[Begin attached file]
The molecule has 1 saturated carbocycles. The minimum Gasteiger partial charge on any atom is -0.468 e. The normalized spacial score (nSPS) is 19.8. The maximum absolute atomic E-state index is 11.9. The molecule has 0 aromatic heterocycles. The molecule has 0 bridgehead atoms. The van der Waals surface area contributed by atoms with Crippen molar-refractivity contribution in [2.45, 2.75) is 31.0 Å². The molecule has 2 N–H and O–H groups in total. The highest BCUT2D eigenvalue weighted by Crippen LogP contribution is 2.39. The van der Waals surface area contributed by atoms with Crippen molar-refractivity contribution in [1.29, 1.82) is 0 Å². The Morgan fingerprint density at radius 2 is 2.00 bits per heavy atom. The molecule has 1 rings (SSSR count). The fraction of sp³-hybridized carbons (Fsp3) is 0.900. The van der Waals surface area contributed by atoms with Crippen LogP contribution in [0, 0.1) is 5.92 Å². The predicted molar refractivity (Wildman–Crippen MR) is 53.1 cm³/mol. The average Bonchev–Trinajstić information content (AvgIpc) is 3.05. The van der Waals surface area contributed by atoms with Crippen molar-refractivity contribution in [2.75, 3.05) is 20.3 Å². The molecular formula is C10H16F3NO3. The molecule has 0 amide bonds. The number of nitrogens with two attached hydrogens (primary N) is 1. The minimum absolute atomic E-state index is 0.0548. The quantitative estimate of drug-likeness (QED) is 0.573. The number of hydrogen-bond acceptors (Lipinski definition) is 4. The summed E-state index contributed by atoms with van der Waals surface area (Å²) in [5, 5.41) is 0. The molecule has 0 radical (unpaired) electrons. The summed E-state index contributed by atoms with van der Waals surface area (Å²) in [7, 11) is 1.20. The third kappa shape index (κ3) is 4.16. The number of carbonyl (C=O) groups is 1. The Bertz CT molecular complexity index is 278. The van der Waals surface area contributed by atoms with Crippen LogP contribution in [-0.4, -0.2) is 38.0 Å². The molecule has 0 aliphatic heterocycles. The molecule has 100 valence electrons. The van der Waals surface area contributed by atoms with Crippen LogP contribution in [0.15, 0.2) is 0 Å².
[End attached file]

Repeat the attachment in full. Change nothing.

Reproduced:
The molecule has 1 saturated carbocycles. The minimum Gasteiger partial charge on any atom is -0.468 e. The normalized spacial score (nSPS) is 19.8. The maximum absolute atomic E-state index is 11.9. The molecule has 0 aromatic heterocycles. The molecule has 0 bridgehead atoms. The van der Waals surface area contributed by atoms with Crippen molar-refractivity contribution in [2.45, 2.75) is 31.0 Å². The molecule has 2 N–H and O–H groups in total. The highest BCUT2D eigenvalue weighted by Crippen LogP contribution is 2.39. The van der Waals surface area contributed by atoms with Crippen molar-refractivity contribution in [1.29, 1.82) is 0 Å². The Morgan fingerprint density at radius 2 is 2.00 bits per heavy atom. The molecule has 1 rings (SSSR count). The fraction of sp³-hybridized carbons (Fsp3) is 0.900. The van der Waals surface area contributed by atoms with Crippen LogP contribution in [0, 0.1) is 5.92 Å². The predicted molar refractivity (Wildman–Crippen MR) is 53.1 cm³/mol. The average Bonchev–Trinajstić information content (AvgIpc) is 3.05. The van der Waals surface area contributed by atoms with Crippen molar-refractivity contribution in [2.75, 3.05) is 20.3 Å². The molecular formula is C10H16F3NO3. The molecule has 0 amide bonds. The number of nitrogens with two attached hydrogens (primary N) is 1. The minimum absolute atomic E-state index is 0.0548. The quantitative estimate of drug-likeness (QED) is 0.573. The number of hydrogen-bond acceptors (Lipinski definition) is 4. The summed E-state index contributed by atoms with van der Waals surface area (Å²) in [5, 5.41) is 0. The molecule has 0 radical (unpaired) electrons. The summed E-state index contributed by atoms with van der Waals surface area (Å²) in [7, 11) is 1.20. The third kappa shape index (κ3) is 4.16. The number of carbonyl (C=O) groups is 1. The Bertz CT molecular complexity index is 278. The van der Waals surface area contributed by atoms with Crippen LogP contribution in [-0.4, -0.2) is 38.0 Å². The molecule has 0 aliphatic heterocycles. The molecule has 100 valence electrons. The van der Waals surface area contributed by atoms with Crippen LogP contribution in [0.15, 0.2) is 0 Å².